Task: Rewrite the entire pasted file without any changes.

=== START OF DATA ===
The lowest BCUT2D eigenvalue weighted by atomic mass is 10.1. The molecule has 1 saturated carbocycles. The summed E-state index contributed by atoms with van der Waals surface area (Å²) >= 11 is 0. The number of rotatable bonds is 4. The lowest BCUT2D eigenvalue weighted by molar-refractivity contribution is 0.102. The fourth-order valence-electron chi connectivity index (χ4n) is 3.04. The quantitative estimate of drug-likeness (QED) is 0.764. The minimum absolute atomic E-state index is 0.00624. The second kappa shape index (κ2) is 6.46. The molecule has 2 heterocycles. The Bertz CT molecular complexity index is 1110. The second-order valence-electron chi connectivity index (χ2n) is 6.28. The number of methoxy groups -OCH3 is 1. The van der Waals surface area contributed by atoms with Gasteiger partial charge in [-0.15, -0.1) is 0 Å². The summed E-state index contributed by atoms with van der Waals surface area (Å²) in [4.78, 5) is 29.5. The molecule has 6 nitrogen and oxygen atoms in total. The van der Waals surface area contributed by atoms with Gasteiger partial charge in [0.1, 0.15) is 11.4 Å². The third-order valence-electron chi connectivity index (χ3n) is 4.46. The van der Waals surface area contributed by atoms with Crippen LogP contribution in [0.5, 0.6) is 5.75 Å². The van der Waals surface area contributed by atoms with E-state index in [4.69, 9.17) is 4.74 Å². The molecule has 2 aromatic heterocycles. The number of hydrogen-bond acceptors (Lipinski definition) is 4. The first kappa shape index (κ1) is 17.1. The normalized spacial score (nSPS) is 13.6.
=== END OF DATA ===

The lowest BCUT2D eigenvalue weighted by atomic mass is 10.1. The molecule has 1 saturated carbocycles. The summed E-state index contributed by atoms with van der Waals surface area (Å²) >= 11 is 0. The number of rotatable bonds is 4. The lowest BCUT2D eigenvalue weighted by molar-refractivity contribution is 0.102. The fourth-order valence-electron chi connectivity index (χ4n) is 3.04. The quantitative estimate of drug-likeness (QED) is 0.764. The minimum absolute atomic E-state index is 0.00624. The second kappa shape index (κ2) is 6.46. The molecule has 2 heterocycles. The Bertz CT molecular complexity index is 1110. The second-order valence-electron chi connectivity index (χ2n) is 6.28. The number of methoxy groups -OCH3 is 1. The van der Waals surface area contributed by atoms with Gasteiger partial charge in [-0.15, -0.1) is 0 Å². The summed E-state index contributed by atoms with van der Waals surface area (Å²) in [4.78, 5) is 29.5. The molecule has 6 nitrogen and oxygen atoms in total. The van der Waals surface area contributed by atoms with Gasteiger partial charge in [0.1, 0.15) is 11.4 Å². The third-order valence-electron chi connectivity index (χ3n) is 4.46. The van der Waals surface area contributed by atoms with Crippen LogP contribution in [0.5, 0.6) is 5.75 Å². The van der Waals surface area contributed by atoms with E-state index in [4.69, 9.17) is 4.74 Å². The molecule has 2 aromatic heterocycles. The number of hydrogen-bond acceptors (Lipinski definition) is 4. The first kappa shape index (κ1) is 17.1. The normalized spacial score (nSPS) is 13.6.